# R/blr-collinearity-diagnostics.R In blorr: Tools for Developing Binary Logistic Regression Models

#### Documented in blr_coll_diagblr_eigen_cindexblr_vif_tol

#' Collinearity diagnostics
#'
#' Variance inflation factor, tolerance, eigenvalues and condition indices.
#'
#' @param model An object of class \code{glm}.
#'
#' @details
#' Collinearity implies two variables are near perfect linear combinations of
#' one another. Multicollinearity involves more than two variables. In the
#' presence of multicollinearity, regression estimates are unstable and have
#' high standard errors.
#'
#' \emph{Tolerance}
#'
#' Percent of variance in the predictor that cannot be accounted for by other predictors.
#'
#' \emph{Variance Inflation Factor}
#'
#' Variance inflation factors measure the inflation in the variances of the parameter estimates due to
#' collinearities that exist among the predictors. It is a measure of how much the variance of the estimated
#' regression coefficient \eqn{\beta_k}  is inflated by the existence of correlation among the predictor variables
#' in the model. A VIF of 1 means that there is no correlation among the kth predictor and the remaining predictor
#' variables, and hence the variance of \eqn{\beta_k} is not inflated at all. The general rule of thumb is that VIFs
#' exceeding 4 warrant further investigation, while VIFs exceeding 10 are signs of serious multicollinearity
#' requiring correction.
#'
#' \emph{Condition Index}
#'
#' Most multivariate statistical approaches involve decomposing a correlation matrix into linear
#' combinations of variables. The linear combinations are chosen so that the first combination has
#' the largest possible variance (subject to some restrictions), the second combination
#' has the next largest variance, subject to being uncorrelated with the first, the third has the largest
#' possible variance, subject to being uncorrelated with the first and second, and so forth. The variance
#' of each of these linear combinations is called an eigenvalue. Collinearity is spotted by finding 2 or
#' more variables that have large proportions of variance (.50 or more) that correspond to large condition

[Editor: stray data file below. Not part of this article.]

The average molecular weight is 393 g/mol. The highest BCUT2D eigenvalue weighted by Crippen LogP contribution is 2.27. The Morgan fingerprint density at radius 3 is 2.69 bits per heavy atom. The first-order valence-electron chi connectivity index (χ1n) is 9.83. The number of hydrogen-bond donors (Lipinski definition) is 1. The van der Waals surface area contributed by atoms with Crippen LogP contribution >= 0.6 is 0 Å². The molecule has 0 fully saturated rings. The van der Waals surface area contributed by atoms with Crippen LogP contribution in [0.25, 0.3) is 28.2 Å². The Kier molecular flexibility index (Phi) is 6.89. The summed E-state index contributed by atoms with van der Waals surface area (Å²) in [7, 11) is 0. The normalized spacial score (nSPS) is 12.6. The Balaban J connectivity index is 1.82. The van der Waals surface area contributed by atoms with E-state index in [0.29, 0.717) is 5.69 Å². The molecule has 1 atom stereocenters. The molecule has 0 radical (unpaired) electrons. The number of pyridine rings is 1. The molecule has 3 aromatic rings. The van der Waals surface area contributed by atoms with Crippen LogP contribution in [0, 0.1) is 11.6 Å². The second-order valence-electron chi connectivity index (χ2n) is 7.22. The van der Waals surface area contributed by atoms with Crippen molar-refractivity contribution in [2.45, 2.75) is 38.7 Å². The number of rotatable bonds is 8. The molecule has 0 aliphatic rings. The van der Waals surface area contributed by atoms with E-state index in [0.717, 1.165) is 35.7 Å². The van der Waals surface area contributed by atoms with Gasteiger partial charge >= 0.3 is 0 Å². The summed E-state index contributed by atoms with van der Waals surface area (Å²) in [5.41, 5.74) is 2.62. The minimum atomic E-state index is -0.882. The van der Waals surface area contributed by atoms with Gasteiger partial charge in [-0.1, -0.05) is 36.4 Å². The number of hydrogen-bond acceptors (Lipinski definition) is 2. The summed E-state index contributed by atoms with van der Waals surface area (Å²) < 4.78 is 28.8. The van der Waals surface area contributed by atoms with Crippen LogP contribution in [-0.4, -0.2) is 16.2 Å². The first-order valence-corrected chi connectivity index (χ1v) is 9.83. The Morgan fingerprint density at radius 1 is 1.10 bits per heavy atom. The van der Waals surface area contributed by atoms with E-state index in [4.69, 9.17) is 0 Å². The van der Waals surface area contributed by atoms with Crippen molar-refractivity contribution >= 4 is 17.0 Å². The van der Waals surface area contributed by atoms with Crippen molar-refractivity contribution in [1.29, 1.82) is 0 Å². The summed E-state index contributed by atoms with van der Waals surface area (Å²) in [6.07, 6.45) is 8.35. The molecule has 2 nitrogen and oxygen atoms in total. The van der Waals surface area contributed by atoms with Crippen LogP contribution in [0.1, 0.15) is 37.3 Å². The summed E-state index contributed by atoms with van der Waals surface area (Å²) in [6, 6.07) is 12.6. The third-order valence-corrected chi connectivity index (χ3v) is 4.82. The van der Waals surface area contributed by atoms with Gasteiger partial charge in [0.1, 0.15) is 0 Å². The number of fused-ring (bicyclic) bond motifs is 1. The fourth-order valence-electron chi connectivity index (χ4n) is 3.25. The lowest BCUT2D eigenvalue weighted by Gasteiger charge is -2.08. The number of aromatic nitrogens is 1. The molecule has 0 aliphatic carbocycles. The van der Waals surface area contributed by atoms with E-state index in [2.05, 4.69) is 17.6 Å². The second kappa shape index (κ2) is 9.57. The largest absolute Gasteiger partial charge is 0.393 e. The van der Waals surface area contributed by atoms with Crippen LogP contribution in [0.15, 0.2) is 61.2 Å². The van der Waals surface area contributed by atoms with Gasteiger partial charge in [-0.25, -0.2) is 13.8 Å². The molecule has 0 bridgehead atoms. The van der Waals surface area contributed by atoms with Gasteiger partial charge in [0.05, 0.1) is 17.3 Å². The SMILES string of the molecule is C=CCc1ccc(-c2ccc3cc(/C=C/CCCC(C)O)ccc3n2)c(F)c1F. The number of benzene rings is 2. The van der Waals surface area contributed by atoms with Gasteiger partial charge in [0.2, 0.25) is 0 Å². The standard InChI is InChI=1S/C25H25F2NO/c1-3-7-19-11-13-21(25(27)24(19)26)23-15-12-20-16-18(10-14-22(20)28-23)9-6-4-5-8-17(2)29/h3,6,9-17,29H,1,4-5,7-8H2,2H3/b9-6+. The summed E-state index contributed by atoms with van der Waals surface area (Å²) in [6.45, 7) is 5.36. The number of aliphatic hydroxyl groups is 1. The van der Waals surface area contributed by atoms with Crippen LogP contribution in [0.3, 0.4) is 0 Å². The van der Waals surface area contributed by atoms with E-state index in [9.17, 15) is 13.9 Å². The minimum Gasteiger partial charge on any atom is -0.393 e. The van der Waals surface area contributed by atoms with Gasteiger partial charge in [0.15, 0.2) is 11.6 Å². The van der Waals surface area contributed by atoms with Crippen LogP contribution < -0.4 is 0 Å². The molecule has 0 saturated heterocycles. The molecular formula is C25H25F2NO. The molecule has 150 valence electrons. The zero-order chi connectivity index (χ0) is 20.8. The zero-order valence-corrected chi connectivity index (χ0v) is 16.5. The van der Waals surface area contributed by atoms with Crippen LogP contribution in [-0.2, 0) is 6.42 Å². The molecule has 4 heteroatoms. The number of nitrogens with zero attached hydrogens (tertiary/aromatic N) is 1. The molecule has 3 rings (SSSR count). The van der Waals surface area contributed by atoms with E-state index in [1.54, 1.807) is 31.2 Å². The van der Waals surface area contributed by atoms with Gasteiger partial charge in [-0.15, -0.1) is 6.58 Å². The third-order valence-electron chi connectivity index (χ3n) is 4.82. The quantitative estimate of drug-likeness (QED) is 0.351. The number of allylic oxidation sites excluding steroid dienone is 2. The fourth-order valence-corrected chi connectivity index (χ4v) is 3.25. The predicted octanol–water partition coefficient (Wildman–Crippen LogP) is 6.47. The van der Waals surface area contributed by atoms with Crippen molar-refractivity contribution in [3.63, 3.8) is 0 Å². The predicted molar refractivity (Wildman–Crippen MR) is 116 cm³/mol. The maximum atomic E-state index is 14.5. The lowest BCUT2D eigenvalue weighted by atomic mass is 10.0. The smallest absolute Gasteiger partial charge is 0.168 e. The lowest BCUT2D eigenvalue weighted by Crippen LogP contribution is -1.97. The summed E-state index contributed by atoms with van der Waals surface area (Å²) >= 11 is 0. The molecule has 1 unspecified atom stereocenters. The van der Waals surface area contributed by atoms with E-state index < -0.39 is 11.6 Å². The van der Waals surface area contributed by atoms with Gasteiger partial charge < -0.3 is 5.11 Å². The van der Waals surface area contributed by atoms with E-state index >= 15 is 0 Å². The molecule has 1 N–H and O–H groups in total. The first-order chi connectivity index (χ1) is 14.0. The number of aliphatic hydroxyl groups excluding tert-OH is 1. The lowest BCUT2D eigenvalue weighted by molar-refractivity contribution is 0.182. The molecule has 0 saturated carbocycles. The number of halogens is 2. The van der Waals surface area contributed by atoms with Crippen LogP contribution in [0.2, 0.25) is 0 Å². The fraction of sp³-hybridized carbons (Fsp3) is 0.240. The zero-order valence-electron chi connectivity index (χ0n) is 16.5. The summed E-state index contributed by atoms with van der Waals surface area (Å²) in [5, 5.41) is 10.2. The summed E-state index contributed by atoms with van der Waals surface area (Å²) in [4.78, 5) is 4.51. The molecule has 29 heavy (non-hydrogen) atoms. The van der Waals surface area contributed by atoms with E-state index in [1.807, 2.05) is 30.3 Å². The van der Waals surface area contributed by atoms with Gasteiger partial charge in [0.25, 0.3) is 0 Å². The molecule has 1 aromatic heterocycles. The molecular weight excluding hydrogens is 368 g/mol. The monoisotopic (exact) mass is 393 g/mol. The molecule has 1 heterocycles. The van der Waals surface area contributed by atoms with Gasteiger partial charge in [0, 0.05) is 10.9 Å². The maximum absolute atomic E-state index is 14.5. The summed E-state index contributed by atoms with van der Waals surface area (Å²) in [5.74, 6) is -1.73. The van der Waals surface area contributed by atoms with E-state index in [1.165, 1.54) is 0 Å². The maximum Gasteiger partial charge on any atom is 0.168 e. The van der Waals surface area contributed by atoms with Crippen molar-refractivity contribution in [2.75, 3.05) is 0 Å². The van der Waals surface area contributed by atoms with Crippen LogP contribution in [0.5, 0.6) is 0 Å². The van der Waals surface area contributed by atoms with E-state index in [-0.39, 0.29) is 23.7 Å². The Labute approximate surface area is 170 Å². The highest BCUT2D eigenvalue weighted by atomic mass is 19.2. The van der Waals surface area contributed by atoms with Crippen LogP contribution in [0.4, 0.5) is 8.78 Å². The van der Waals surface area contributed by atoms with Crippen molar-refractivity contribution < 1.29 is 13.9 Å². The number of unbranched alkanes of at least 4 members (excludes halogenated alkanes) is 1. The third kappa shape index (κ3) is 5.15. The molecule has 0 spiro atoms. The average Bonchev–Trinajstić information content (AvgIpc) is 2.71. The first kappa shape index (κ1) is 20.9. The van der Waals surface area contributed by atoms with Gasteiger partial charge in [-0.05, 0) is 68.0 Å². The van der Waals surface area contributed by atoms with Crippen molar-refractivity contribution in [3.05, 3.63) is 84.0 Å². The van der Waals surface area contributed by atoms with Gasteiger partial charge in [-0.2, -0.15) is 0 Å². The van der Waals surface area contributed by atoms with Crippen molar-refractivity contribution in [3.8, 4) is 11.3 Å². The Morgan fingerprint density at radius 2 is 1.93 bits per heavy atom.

#' indices. A rule of thumb is to label as large those condition indices in the range of 30 or larger.
#'
#'
#' @return \code{blr_coll_diag} returns an object of class \code{"blr_coll_diag"}.
#' An object of class \code{"blr_coll_diag"} is a list containing the
#' following components:
#'
#' \item{vif_t}{tolerance and variance inflation factors}
#' \item{eig_cindex}{eigen values and condition index}
#'
#' @references
#' Belsley, D. A., Kuh, E., and Welsch, R. E. (1980). Regression Diagnostics: Identifying Influential Data and
#' Sources of Collinearity. New York: John Wiley & Sons.
#'
#' @examples
#' # model
#' model <- glm(honcomp ~ female + read + science, data = hsb2,
#' family = binomial(link = 'logit'))
#'
#' # vif and tolerance
#' blr_vif_tol(model)
#'
#' # eigenvalues and condition indices
#' blr_eigen_cindex(model)
#'
#' # collinearity diagnostics
#' blr_coll_diag(model)
#'
#' @importFrom stats lm as.formula model.matrix
#'
#' @export
#'
blr_coll_diag <- function(model) UseMethod("blr_coll_diag")

#' @export
#'
blr_coll_diag.default <- function(model) {

blr_check_model(model)

vift    <- blr_vif_tol(model)
eig_ind <- blr_eigen_cindex(model)
result  <- list(vif_t = vift, eig_cindex = eig_ind)

class(result) <- "blr_coll_diag"
return(result)

}

#' @export
#'
print.blr_coll_diag <- function(x, ...) {
cat("Tolerance and Variance Inflation Factor\n")
cat("---------------------------------------\n")
print(x$vif_t) cat("\n\n") cat("Eigenvalue and Condition Index\n") cat("------------------------------\n") print(x$eig_cindex)
}

#' @rdname blr_coll_diag
#' @export
#'
blr_vif_tol <- function(model) {

blr_check_model(model)

vt <- viftol(model)
data.frame(Variable  = vt$nam, Tolerance = vt$tol,
VIF       = vt$vifs) } #' @rdname blr_coll_diag #' @export #' blr_eigen_cindex <- function(model) { blr_check_model(model) pvdata <- NULL x <- as.data.frame(model.matrix(model)) e <- evalue(x)$e
cindex <- cindx(e)
pv     <- pveindex(evalue(x)$pvdata) out <- data.frame(Eigenvalue = cbind(e, cindex, pv)) colnames(out) <- c("Eigenvalue", "Condition Index", colnames(evalue(x)$pvdata))
return(out)

}

fmrsq <- function(nam, data, i) {

r.squared <- NULL

fm <- lm(as.formula(paste0("", nam[i], " ", "~ .")), data = data)
1 - summary(fm)$r.squared } viftol <- function(model) { m <- as.data.frame(model.matrix(model))[, -1] nam <- names(m) p <- length(model$coefficients) - 1
tol <- c()

for (i in seq_len(p)) {
tol[i] <- fmrsq(nam, m, i)
}

vifs <- 1 / tol

list(nam = names(m), tol = tol, vifs = vifs)

}

evalue <- function(x) {

values         <- NULL
y              <- x
colnames(y) <- "intercept"
z              <- scale(y, scale = T, center = F)
tu             <- t(z) %*% z
e              <- eigen(tu / diag(tu))$values list(e = e, pvdata = z) } cindx <- function(e) { sqrt(e / e) } pveindex <- function(z) { d <- NULL v <- NULL svdx <- svd(z) svdxd <- svdx$d
phi_diag <- diag(1 / svdxd)
phi      <- svdx\$v %*% phi_diag
ph       <- t(phi ^ 2)
diag_sum <- diag(rowSums(ph, dims = 1))

prop.table(ph %*% diag_sum)

}


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blorr documentation built on July 2, 2020, 2:15 a.m.